Not playing the ‘Who’s the bigger victim?’ game
13 July 2009 6 Comments
One of the types of people that feed off my energy and whom I am slowly weaning off are the ones who play what I like to call the ‘Who’s the bigger victim?’ game. These are the people that appear to connect with you quickly from the start by sharing their problems. Because of the highly personalised and emotional nature of the stories, the intimacy of the relation is escalated very quickly.
The relation then becomes defined by you having to rescue them or at the very least, being available to listen to their endless tales of woe, which you realise much later, they aren’t interested in solving, merely recounting over and over. Try sharing something of your own problems with them, and you find that they can get competitive, and try to convince you that you’ve got it good, and your problems don’t come anywhere close to theirs, or even better, you find you have to turn around and comfort them for having inadvertently ignited their insecurities with your own!
I often mistake the emotionality for genuine connection, until a minor crisis of my own hits and their dis-engagement becomes too apparent, and I feel like a complete sucker.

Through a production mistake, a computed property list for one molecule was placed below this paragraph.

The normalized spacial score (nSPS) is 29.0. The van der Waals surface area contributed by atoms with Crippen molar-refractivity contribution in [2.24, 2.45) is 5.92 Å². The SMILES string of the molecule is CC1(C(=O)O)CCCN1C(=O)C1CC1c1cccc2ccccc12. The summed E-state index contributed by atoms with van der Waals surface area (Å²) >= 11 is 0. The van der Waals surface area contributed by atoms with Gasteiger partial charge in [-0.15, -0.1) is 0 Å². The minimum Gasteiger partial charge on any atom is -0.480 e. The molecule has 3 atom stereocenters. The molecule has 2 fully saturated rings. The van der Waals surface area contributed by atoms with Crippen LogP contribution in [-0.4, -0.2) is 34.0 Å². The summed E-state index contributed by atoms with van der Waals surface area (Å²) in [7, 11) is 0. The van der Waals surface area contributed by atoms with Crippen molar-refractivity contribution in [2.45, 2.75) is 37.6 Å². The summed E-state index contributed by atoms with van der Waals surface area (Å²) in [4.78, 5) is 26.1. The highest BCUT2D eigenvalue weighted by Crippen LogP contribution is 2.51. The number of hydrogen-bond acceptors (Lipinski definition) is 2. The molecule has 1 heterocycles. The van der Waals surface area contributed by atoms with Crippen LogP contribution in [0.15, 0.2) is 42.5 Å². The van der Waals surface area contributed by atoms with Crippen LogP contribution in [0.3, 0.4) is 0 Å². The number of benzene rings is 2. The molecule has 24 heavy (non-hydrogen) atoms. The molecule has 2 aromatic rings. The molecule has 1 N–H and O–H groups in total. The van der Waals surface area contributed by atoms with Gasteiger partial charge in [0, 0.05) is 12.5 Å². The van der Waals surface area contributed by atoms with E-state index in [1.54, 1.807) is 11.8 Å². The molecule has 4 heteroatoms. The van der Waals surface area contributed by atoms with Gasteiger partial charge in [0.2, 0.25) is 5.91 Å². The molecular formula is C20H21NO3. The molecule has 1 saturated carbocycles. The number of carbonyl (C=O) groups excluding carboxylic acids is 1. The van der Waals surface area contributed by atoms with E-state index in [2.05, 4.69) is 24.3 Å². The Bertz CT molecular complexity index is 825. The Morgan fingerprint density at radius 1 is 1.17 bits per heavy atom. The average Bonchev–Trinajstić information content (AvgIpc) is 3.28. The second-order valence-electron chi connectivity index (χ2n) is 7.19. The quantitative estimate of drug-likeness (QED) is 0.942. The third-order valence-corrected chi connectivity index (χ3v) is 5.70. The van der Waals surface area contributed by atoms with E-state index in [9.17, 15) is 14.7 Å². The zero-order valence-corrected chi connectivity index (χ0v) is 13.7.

Example 1. Here’s an old post recounting the story of ‘Yolanda’ and how she sucked me dry. I haven’t heard from or spoken to Yolanda in about a year and I can’t say I miss her. The last time we were in touch, she made a big fuss about visiting me (she lives in a different country), but first she had to find out if her sisters (living in the same country as me) needed her, after all they are her sisters and she doesn’t see them often. After much to-ing and fro-ing, me trying to ring around her extended family and so on, she doesn’t show up, and then doesn’t even ring or email later to explain or anything! Just silence. A light gone out. That’s just plain rudeness, isn’t it? Whatever the crisis was?
Example 2. My recent frequent canceller texts me on the day she stands me up to ask how the event went, and what a lousy day she had on the phone with the tax office. That’s also rudeness, isn’t it? Other reasons for which she’s cancelled appointments: she’s writing out a job application, I can’t possibly understand her stress, because I have a job; she decided to go shopping before the stores shut because she has to buy her sister a present; and my favourite, she’s going home (this is after turning up to meet me and leaving right away) to comfort her boyfriend because he’s had a bad day.
Oh dear, am I starting to sound like a doormat? Or is it wrong to take people at their word when they say they want to have a drink with you?
Example 3. A friend unhappily married. Dumps all the minutiae of their misery on you but stoically insists they cannot leave their spouse. Then ends off the conversation with: And how are you doing? [I’m fine.] Okay, good to hear. Have to put the kids to bed now. Bye!
I don’t want to play anymore.
Image: Showdown Game Show. Source: Wikimedia Commons.